VVER reactor is very similar to the pressurized water reactors common
in western countries other than Canada. The reactor consists of a large,
very thick-walled pressure vessel which contains the reactor fuel and
ordinary water. The fuel used in the VVER reactor is enriched to about
four times the natural level of uranium-235. The water acts as both a
neutron moderator, which sustains the nuclear reaction, and as the coolant,
which removes the heat of the reaction from the vessel. The hot water,
which is also under pressure in the vessel, leaves the vessel and passes
through heat exchangers. The heat is used to boil water, producing the
steam to drive the steam turbines and subsequently the generators. The
cooled water is then recirculated through the pressure vessel to continue
Various technical and organizational
problems associated with the nuclear power program in the former Soviet
Union (FSU) and its satellites have given rise to serious concerns about
the safety of the reactors operating in that part of the world. Since
the break-up of the FSU, experts from both within Eastern Europe and from
the west have had the opportunity to work closely with Soviet scientists
to assess the basic safety deficiencies and to identify possible remedial
action. Western input has been on both a bilateral and a multinational
basis, with the International Atomic Energy Agency playing a leading role
in many studies. The results of these numerous investigations give a fairly
clear picture of the situation.
One joint German-Russian
study outlined the root causes of the safety deficiencies very succinctly.(2)
According to this report, four main factors have contributed to the safety
problems in Soviet-designed nuclear reactors. The first factor is the
Soviet authorities' belief in the strength of their technology. In designing
their reactors, the Soviets took into account only the most likely accidents
and included safety systems to address only these. In western technology,
even accidents with a very remote chance of happening are analyzed and
safety systems for handling them are incorporated in the design.
A second difficulty arises
from the strong reliance of Soviet technology on the human element. Western
systems are more fully automated, recognizing the possibility of human
error in the operation of such complex technology. In the Soviet design,
personnel on duty in the control room are able to intervene in most aspects
of reactor operation. For example, as happened at Chernobyl, control-room
personnel can easily disconnect the main safety control system. This is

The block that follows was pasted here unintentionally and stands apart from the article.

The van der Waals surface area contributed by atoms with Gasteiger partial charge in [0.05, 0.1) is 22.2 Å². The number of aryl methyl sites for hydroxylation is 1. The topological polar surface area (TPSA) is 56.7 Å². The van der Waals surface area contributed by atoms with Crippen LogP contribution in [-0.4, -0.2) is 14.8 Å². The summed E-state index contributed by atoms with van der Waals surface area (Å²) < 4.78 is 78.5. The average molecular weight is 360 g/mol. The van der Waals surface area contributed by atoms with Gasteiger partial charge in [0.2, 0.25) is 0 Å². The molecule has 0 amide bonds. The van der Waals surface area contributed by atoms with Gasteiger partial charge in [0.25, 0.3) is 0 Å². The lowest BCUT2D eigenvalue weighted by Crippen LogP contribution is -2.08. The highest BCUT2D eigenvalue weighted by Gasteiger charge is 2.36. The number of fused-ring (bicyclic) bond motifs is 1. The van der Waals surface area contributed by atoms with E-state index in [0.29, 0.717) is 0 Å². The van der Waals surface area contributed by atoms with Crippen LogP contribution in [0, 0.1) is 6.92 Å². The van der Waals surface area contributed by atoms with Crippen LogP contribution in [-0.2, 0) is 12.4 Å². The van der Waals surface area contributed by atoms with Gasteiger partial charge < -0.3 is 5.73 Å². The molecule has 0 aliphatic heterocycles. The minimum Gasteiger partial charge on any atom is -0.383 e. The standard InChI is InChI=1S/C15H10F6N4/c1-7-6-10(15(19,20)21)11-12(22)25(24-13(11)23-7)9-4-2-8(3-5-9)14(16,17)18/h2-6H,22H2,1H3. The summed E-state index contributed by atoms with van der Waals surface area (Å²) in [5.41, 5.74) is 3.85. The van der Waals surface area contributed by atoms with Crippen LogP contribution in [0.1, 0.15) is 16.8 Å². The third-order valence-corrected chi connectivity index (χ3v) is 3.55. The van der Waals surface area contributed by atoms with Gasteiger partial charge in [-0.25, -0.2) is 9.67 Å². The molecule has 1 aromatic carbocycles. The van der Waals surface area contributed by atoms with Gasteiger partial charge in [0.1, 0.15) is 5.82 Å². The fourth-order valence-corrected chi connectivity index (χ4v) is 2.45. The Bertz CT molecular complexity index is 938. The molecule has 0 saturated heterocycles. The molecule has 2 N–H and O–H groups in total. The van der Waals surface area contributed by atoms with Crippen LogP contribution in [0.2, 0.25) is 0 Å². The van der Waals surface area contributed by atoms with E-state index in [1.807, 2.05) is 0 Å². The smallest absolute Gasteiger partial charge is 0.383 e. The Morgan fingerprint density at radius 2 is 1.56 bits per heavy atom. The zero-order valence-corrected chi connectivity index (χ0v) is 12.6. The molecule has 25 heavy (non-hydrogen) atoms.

not the case with western-designed reactors.
delay" in the Soviet economy has also led to a number of safety-related
problems. This is particularly true in the areas of instrumentation and
control, electronics and computing. Shortcomings in these areas, for example,
made it difficult for the Soviets to include advanced automation concepts
in their reactors. This led to even more reliance on human intervention
in the operation of reactors and made it impossible for the Soviets to
build sophisticated training simulators that would have improved the technical
training of operators and given them the chance to perfect accident response
The fourth problem identified,
and echoed in other reports, was the lack of "corrective criticism."
Within the Soviet government structure, one agency or department had responsibility
for all aspects of nuclear power development; there was no independent
organization to verify the safety of Soviet-designed reactors. In the
newly emerging countries of Eastern Europe a great deal of effort is being
made to ensure that the necessary regulatory framework for the safe operation
of nuclear power stations is put into place.
A number of very detailed
technical reports on the safety of Soviet-designed reactors have been
prepared in recent years. The International Energy Agency has been the
coordinating agency for many of these efforts, having initiated a program
in 1990 designed to help the countries of eastern Europe and the FSU assess
the safety of the first generation VVER 230 reactors. The objectives of
the program were: to identify major design and operational issues; to
establish an international consensus on priorities for safety improvement;
and finally, to provide assistance in their implementation.(4)
The international community
focused first on the VVER 230 series, despite the grave concerns about
the safety of RBMK technology that arose in the wake of the Chernobyl
accident. Most experts felt that the RBMKs were so inherently unsafe that
their use should and would quickly be phased out. Only the most urgent
safety improvements were foreseen, to keep them operating until they could
be replaced. Attention was focused on the VVER-230, which, though also
considered unsafe, was likely to be in operation longer and therefore
perhaps more worth upgrading. As subsequent sections of this paper point
out, however, economic circumstances mean that RBMK reactors will continue
in operation longer than once anticipated. The search for means of ensuring
their longer-term safety has therefore come to the fore more recently.